Regulators acknowledge climate financial risks: Machine learning can help measure them
Scalable modeling approaches, like Terrafuse AI’s, are needed to measure the spectrum of climate risks for financial institutions
Climate change, if not addressed in an urgent manner, will pose a significant risk to society. While the impacts can be variable, under current policies the world is likely to warm up to 3C compared to pre-industrial times by the end of the century. For vulnerable countries, this may lead to a loss of Gross Domestic Product of up to 20% by 2050 and up to 64% by 2100.
That is, climate change will likely pose significant financial risks to firms and the economy. Climate-related financial risks refer to the set of potential risks that may result from climate change and that could potentially impact the safety and soundness of individual financial institutions and have broader financial stability implications for the banking system.
Climate change affects the financial system through two main channels. The first involves physical risks, arising from damage to property, infrastructure, and land. The second, transition risk, results from changes in climate policy, technology, and consumer and market sentiment during the adjustment to a lower-carbon economy.
To manage these risks, however, we need to first measure them. For example, a recent study estimates that real-estate portfolios could lose annual returns by as much as 40% by the end of the decade. To undertake climate risk analysis that can inform decision-making across the financial system, regulators and financial institutions need reliable, consistent, and comparable data and projections for climate risks, exposure, sensitivity, vulnerability, and adaptation and resilience.
Recognizing this need for transparency in climate risk disclosures, many protocols (e.g., TCFD and NGFS) have emerged over time. While ESG reporting has been around since 1997, via the establishment of the Global Reporting Initiative (GRI), the Taskforce for Climate Related Financial Disclosures (TCFD) was established in 2015 by the Financial Stability Board to incorporate climate risk in financial reporting. Next, the Network for Greening the Financial System (NGFS) was launched in 2017 by a group of central banks to share best practices in climate risk measurement and management. These are used to develop recommendations for more effective climate-related disclosures that promote more informed investment, credit, and insurance underwriting decisions and, in turn, enable stakeholders to better understand the financial system’s exposures to climate-related risks.
Furthermore, financial regulators are starting to recognize climate risks as systemic. In the United States, President Biden issued an Executive Order in 2021 to highlight an urgent need for assessing these risks, and to create a report on plans for measuring and managing them. The European Union, as an early mover, has already mandated in 2019 that the three financial regulators draw up a methodology to assess these risks.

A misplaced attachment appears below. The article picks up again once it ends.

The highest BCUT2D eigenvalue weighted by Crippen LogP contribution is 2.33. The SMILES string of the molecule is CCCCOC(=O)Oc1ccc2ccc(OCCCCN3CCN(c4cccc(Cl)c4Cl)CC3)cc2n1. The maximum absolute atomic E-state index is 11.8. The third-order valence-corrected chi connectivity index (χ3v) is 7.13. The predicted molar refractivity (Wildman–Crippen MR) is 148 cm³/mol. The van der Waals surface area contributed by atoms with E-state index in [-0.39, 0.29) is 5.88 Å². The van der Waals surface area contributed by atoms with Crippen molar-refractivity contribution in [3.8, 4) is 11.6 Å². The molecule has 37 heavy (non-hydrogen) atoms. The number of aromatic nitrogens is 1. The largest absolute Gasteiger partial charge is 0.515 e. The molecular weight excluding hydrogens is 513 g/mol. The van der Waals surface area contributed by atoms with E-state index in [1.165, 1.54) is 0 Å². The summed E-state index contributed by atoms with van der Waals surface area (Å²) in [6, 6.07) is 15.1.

As a result, these financial regulators are moving towards mandatory climate risk financial disclosures. The Securities and Exchange Commission (SEC) in the United States recently released climate risk disclosure rules, post a public review. In the UNFCCC COP in 2021, the UK announced mandatory climate risk disclosures starting April 2022. The European Union is also likely to announce these mandatory disclosures anytime now.
Given these upcoming changes, a key question is: What are the implications for businesses, including for financial institutions?
In this context, it is particularly relevant to focus on physical risk measurement and management, given lack of attention so far on acute risks that arise from increasing frequency and severity of extreme weather events, such as floods, fires, hurricanes, and droughts. In fact, a recent study estimates that the syndicated loan portfolios of the US banks face nearly half a trillion USD in losses due to these risks.
As the mandatory climate risk financial disclosure rule goes into effect, businesses and financial institutions will need to measure the following aspects of climate physical risks: hazards, exposures, vulnerabilities, and financial impacts. While the last two are in the purview of financial institutions, such as insurance companies, the first two create opportunities for technology startups. They require deep expertise in climate science and machine learning.
These startups, such as Terrafuse AI, Future Proof, and Climate AI use sophisticated artificial intelligence techniques. Terrafuse AI is unique because it combines the accuracy of physics-based models with the speed of artificial intelligence. These techniques allow for property-level resolution forecasting of climate and weather events, needed for accurate measurement of physical risks. For example, Terrafuse AI provides the likelihood of wildfire to burn any property in the coming year, which is key to assessing physical risks due to wildfire, and pricing of insurance products.
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Gireesh Shrimali is a Research Scholar at Stanford University. Previously, he was the Director of Climate Policy Initiative’s India Program. He has taught at the Middlebury Institute of International Studies as well as the Indian School of Business. His research focus is on renewable energy finance and policy, the catalytic role of finance in getting to the 2C target, and provision of low-cost, long-term capital for clean energy transition. He holds a PhD from Stanford University, an MS from the University of Minnesota, and a BTech from the Indian Institute of Technology. He is an advisor to Terrafuse AI.